Nitasha Tiku writes at Valley Wag, “Paul Graham Says Women “Haven’t Been Hacking For the Past 10 Years”“:

Okay. Deep breaths. Still with me? Graham makes clear in this interview that people who do not fit into the archetype of the precocious programmer are routinely dismissed as unworthy. That archetype, of course, is usually attached to a penis. No wonder Graham once said he can be “tricked by anyone who looks like Mark Zuckerberg.” If you’re a female engineer who found her interest in STEM education squashed early in life by gender norms, but had the guts to try again later, your cred as a coder is questionable. If you’ve been programming for the past 10 years, rip off your invisibility cloak because Graham has never seen the likes of you. That must be why Graham’s wife Jessica Livingston, who cofounded Y Combinator and has been instrumental from the beginning, is the institution’s “secret weapon.”

Will Ripley at writes, “Transgender woman’s lawsuit leads to CDC policy change for breast cancer screenings“:

When Blair tried getting a free mammogram this spring, she never imagined what would happen.

“When I was told that I didn’t qualify because I was transgender, that just really shook my foundations,” Blair said. “I’m really no different than anybody else.”

Her income at the time was below the poverty line and she met all the requirements, except one: CDC policy only covered “genetically female” patients.

Ray Filar at The Guardian writes, “Where were all the lesbians in Queer as Pop?“:

In these post-Queer as Folk times, the word “queer” is rarely said on TV. Not with any approval, anyway. That might be why Channel 4’s documentary Queer as Pop: From Gay Scene to Mainstream, initially seemed so exciting. If you’re part of a subculture whose existence is generally ignored – despite its considerable influence on wider culture – you grasp at any mainstream attempt at representation.

Yet in promising to explore “the men, music and moments that have brought pop music out the closet”, this documentary replicated mainstream prejudices by writing women out of its cultural history. Featuring a bland narrative peppered with sweeping generalisations (including the frankly fantastic claim that David Bowie putting his arm around guitarist Mick Ronson on stage was “more important in British pop culture than all the Pride marches, and Stonewall”), the show was livened only by the undeniably great pop music.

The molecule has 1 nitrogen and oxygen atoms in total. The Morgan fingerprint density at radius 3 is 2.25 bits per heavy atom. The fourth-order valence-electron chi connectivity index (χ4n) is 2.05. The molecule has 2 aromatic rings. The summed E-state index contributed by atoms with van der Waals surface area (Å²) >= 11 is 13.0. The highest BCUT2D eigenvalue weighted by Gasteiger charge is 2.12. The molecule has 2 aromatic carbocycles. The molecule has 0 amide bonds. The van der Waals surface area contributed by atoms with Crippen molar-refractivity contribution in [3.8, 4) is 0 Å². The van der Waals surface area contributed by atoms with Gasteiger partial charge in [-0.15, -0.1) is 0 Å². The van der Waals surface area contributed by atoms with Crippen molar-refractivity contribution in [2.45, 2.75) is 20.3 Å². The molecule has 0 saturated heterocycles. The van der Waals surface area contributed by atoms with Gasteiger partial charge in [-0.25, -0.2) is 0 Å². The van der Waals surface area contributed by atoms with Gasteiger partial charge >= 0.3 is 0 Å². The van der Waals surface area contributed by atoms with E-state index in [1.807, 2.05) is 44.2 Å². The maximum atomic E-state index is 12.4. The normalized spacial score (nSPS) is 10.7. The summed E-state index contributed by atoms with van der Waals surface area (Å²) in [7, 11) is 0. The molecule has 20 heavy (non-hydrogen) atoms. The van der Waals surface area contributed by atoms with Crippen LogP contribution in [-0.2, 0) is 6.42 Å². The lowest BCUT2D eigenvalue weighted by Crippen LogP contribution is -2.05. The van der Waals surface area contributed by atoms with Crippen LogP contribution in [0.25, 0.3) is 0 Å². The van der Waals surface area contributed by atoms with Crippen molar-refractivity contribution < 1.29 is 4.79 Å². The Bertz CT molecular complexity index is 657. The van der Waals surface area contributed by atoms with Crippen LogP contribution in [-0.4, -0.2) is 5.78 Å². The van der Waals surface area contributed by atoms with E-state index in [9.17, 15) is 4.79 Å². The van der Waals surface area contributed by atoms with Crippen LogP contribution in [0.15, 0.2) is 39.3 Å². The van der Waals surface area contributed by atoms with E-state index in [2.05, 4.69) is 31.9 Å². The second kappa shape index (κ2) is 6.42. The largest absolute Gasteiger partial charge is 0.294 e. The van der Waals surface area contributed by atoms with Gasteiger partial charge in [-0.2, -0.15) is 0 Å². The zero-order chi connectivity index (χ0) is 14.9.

Jack Weatherford at Lapham’s Quarterly writes, “The Wrestler Princess“:

Although mentioned in a variety of Muslim sources as well as in the accounts of Marco Polo, Khutulun almost disappeared into the fog of historic myth. Only by chance was the story of the wrestling princess resurrected in a twisted way in the eighteenth century. In 1710, while writing the first biography of Genghis Khan, the French scholar François Pétis de La Croix published a book of tales and fables combining various Asian literary themes. One of his longest and best stories derived from the history of Khutulun. In his adaptation, however, she bore the title Turandot, meaning “Turkish Daughter,” the nineteen-year-old daughter of Altoun Khan, the Mongol emperor of China. Instead of challenging her suitors in wrestling, Pétis de La Croix had her confront them with three riddles. In his more dramatic version, instead of wagering mere horses, the suitor had to forfeit his life if he failed to answer correctly.